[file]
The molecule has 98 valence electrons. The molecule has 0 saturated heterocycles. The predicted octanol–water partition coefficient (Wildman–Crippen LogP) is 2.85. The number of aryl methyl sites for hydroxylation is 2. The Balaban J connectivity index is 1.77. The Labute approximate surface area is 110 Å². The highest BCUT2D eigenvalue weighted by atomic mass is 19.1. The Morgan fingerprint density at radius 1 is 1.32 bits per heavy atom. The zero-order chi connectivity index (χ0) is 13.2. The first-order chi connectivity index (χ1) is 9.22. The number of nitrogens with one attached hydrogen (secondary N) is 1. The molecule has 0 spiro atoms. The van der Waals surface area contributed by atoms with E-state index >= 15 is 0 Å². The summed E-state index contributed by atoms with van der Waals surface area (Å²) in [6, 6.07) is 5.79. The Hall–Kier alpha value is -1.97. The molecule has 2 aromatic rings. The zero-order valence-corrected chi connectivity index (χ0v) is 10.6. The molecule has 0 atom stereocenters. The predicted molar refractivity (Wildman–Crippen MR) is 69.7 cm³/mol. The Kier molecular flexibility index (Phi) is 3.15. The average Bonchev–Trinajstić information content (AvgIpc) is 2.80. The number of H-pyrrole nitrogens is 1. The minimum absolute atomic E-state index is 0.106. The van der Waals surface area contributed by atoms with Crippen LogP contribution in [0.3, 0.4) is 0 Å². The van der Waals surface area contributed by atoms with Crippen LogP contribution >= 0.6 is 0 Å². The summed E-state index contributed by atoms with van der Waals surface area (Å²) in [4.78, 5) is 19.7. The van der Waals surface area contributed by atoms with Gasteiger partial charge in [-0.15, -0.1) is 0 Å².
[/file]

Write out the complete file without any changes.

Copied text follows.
The molecule has 98 valence electrons. The molecule has 0 saturated heterocycles. The predicted octanol–water partition coefficient (Wildman–Crippen LogP) is 2.85. The number of aryl methyl sites for hydroxylation is 2. The Balaban J connectivity index is 1.77. The Labute approximate surface area is 110 Å². The highest BCUT2D eigenvalue weighted by atomic mass is 19.1. The Morgan fingerprint density at radius 1 is 1.32 bits per heavy atom. The zero-order chi connectivity index (χ0) is 13.2. The first-order chi connectivity index (χ1) is 9.22. The number of nitrogens with one attached hydrogen (secondary N) is 1. The molecule has 0 spiro atoms. The van der Waals surface area contributed by atoms with E-state index >= 15 is 0 Å². The summed E-state index contributed by atoms with van der Waals surface area (Å²) in [6, 6.07) is 5.79. The Hall–Kier alpha value is -1.97. The molecule has 2 aromatic rings. The zero-order valence-corrected chi connectivity index (χ0v) is 10.6. The molecule has 0 atom stereocenters. The predicted molar refractivity (Wildman–Crippen MR) is 69.7 cm³/mol. The Kier molecular flexibility index (Phi) is 3.15. The average Bonchev–Trinajstić information content (AvgIpc) is 2.80. The number of H-pyrrole nitrogens is 1. The minimum absolute atomic E-state index is 0.106. The van der Waals surface area contributed by atoms with Crippen LogP contribution in [0.3, 0.4) is 0 Å². The van der Waals surface area contributed by atoms with Crippen LogP contribution >= 0.6 is 0 Å². The summed E-state index contributed by atoms with van der Waals surface area (Å²) in [4.78, 5) is 19.7. The van der Waals surface area contributed by atoms with Gasteiger partial charge in [-0.15, -0.1) is 0 Å².